Internannual Variability of Boundary Fluxes and Water Mass Properties in the Gulf of Maine/Georges Bank System During GLOBEC
Peter C. Smith, David Mountain, Bob Houghton, Jim Bisagni, Dick Limeburner
The primary advective inputs of mass, heat and freshwater to the Gulf of Maine occur along the eastern side of Northeast Channel (NEC) and around the southwest tip of Nova Scotia off Cape Sable. Monthly mean observations of current, temperature and salinity at these sites (NECE,C2 respectively) over three GLOBEC field years(October 1993-September 1996) reveal some familiar features of the mean inflow and annual cycle (e.g. surface inflow at C2 peaks in early winter; deep inflow at NECE peaks in late summer) and some new insights including:
The anomaly time series from the moorings show three distinct low-frequency events:
During these events, salinity and temperature anomalies were generally similar, but the mass fluxes were out of phase, i.e. enhanced NECE inflow was associated with reduced C2 inflow and vice versa. Hydrographic sections and frontal charts based on satellite imagery suggest that the presence of three warm core rings off the mouth of NEC during the first period was responsible for the warm, saline inflow anomalies. The ranges of temperature (±2) and salinity (±0.6) anomalies at the mooring sites are comparable to those associated with decadal variability at the Scotian Shelf (Petrie & Drinkwater,1993).
Hydrographic observations from the interior of the Gulf and on the Bank during 1991-1997 reveal variations similar to those on the inflow boundaries, but lagged by 1-3 months due to advection Surface layer (0-30m) anomalies with respect to the MARMAP climatology (1977-1987) suggest that the entire period was relatively fresh, especially during the early 1990s and following the cold, fresh C2 inflow events in 1995 and 1996. Recent measurements in the Bay of Fundy (Prince 5) indicate that salinities are now recovering to normal levels. T-S analyses of deep waters (150-200m) in the interior basins show mixtures of predominantly Warm Slope and Scotian Shelf surface waters, in contrast to observations from the cold 1960's when a much larger Labrador Slope Water component was present.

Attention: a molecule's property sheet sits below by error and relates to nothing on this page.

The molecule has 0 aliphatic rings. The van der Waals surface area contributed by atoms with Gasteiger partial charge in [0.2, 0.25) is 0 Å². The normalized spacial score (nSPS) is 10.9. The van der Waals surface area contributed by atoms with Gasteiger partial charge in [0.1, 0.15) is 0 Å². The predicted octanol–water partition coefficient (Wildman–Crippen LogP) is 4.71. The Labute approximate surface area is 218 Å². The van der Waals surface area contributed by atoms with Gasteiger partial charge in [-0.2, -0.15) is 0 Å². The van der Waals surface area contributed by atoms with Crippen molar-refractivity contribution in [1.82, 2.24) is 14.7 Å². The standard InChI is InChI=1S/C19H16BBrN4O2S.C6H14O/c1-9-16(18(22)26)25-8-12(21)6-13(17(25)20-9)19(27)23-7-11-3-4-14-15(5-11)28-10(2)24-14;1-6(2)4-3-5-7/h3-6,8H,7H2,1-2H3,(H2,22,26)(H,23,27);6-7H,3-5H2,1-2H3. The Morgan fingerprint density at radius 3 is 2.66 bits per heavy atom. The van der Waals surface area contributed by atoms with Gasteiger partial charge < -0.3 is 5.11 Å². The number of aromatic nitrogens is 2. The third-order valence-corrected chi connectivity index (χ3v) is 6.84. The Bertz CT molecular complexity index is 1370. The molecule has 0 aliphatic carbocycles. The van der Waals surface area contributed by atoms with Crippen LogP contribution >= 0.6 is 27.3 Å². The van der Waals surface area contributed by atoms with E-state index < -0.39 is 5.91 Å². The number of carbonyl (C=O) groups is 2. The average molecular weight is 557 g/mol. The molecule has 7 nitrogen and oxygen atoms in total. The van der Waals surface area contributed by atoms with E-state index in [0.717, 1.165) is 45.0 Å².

On Georges Bank, broad scale survey results show a continuous decrease in surface layer (0-30m) salinities from 1995 through 1997, reaching down to levels near 32.0. Furthermore, oxygen isotope analysis indicated that the fresh Bank waters in 1996 and 1997 represent variable mixtures of Scotian Shelf and Slope Waters that are virtually devoid of Maine Coastal Water. The largest volumes of Scotian Shelf Water are found in 1997, consistent with the increased fresh water inflow off Cape Sable in mid-1996.
In addition to advective fluxes, interannual differences of surface heat flux induce variations in heat content and stratification on the Bank. On the southern flank, a one-dimensional potential energy model provides monthly estimates of stratification in three depth ranges for the period 1985-1992, based on observations of solar insolation, wind and tidal mixing, and verified by hydrographic measurements. Internannual variations are absent from the shallow (<60m) zone and maximum in the deepest (80-100m), where anomalously high stratification occurs in 1992, when surface salinities were low on the Bank. Estimates for 1995 indicate normal levels of seasonal stratification in the deep zone, but low salinities in the 1996 and 1997 may lead to enhanced stratification in those years (to be determined).
Finally, there is intermittent evidence in historical hydrographic records for direct "crossovers" of surface waters from the western Scotian Shelf (Browns Bank, BB) to the eastern end of Georges Bank(GB). Climatological seasonal cycles of near-surface salinities from these two areas show contrasts (GB-BB) of 0.7-1.1 during December-May, falling to 0.0-0.3 in August-October. Using an observed GB anomaly <0.5 with respect to the annual cycle as a "crossover" index reveals a distinct 3-5 year periodicity in these events, some of which have been well-documented (e.g. February 1978, March 1979). As expected, observed "crossovers" are most prevalent in the January-June and nearly absent in July-October.
Petrie, B. and K. Drinkwater. 1993. Temperature and salinity variability on the Scotian Shelf and in the Gulf of Maine 1945-1990. J. Geophys. Res., 98(11), 20,079-20,089.